It’s a pretty popular Christian blog topic these days to discuss the importance of attending church physically for the sake of communion with believers and collective worship.
In the era of all-things-streaming, we all know how easy it is to slip into the comfort of watching church online from our computer screens or TVs. I mean why get all dressed up and force yourself through that awkward meet-and-greet session with other humans, when a bed-head appropriate service in your PJs is just the click of a button away?
The Sunday struggle is REAL—for me at least.
But what do you do when it’s physically hard to attend or be active in your church? Is that a legitimate excuse, or does God expect you to ‘suck it up’ and participate in the sufferings of Christ by making it to your spot in pew three?
As always, Billy Graham had a response chock-full of wisdom when a concerned man wrote him a letter regarding this very topic.
As Kathie Lee Gifford elaborated on yesterday in her tribute to the late evangelist, Graham was a man who took redemption as seriously as he did sin and grace as seriously as he took justice; and thus, he was never one to lead through blaming or guilt-shaming—and certainly not a legalist who thought missing a Sunday service would land you in the lake of fire.
This preaching style bled through in Graham’s response to a man named R.L. who asked, “Is it wrong from me to just watch our church’s service on TV?”
While of course not an advocate of forgoing church altogether for any flimsy excuse, Graham graciously replied that they are times (such as this one) where it is okay to skip church, without feeling guilt-stricken.
He also shared some advice on what people in R.L.’s situation can do under these circumstances to still remain grounded in the faith and connected to the body of believers.
“DEAR BILLY GRAHAM: I’m older and not in very good health, and it’s getting harder and harder for me to get around. Is it wrong for me to just watch our church’s service on TV? I miss seeing my friends, but it’s very difficult for me to make it to church now, especially since I gave up driving. — R.L.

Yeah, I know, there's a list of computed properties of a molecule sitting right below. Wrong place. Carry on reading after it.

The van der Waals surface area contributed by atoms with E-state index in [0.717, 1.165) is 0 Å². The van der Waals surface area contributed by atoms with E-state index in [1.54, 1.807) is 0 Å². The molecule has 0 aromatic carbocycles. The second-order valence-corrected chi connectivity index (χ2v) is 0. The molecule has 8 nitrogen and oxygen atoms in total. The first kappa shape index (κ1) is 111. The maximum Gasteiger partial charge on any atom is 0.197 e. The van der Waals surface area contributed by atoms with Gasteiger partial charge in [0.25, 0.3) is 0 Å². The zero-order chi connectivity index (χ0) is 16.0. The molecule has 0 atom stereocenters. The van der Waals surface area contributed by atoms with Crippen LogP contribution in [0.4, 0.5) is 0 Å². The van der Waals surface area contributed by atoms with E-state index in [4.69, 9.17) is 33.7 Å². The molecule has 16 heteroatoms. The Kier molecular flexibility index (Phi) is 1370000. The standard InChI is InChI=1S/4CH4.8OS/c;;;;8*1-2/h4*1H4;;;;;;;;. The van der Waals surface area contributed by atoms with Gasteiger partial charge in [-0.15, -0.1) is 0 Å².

DEAR R.L.: God knows your limitations, and he doesn’t look down on you because you can’t do everything you once did. (Incidentally, I commend you for realizing it was no longer wise for you to continue driving. I’m sure it was a difficult decision, but it was the right one. and one we’ll all face eventually.)
Be thankful, however, that you aren’t completely cut off from your church but that you’re still able to worship with them through television and hear God’s word as it is preached. Remember, God’s word is not limited by distance or confined only to a building. As the Bible says, “The word of God is alive and active. Sharper than any double-edged sword … it judges the thoughts and attitudes of the heart” (Hebrews 4:12).
At the same time, I urge you to do whatever you can to maintain contact with your church. Drop your pastor a note, explaining why you don’t attend as often as you once did, and saying you’d welcome a visit. In addition, stay in contact with your friends in the congregation and let them know you’re praying for them.
Finally, turn your heart and mind to Christ and the hope we have of heaven because of him. Sometimes, I’m afraid, older people become overly absorbed with their present problems. Don’t let this happen to you, but “set your hearts on things above, where Christ is” (Colossians 3:1).”
Source: The Kansas City Star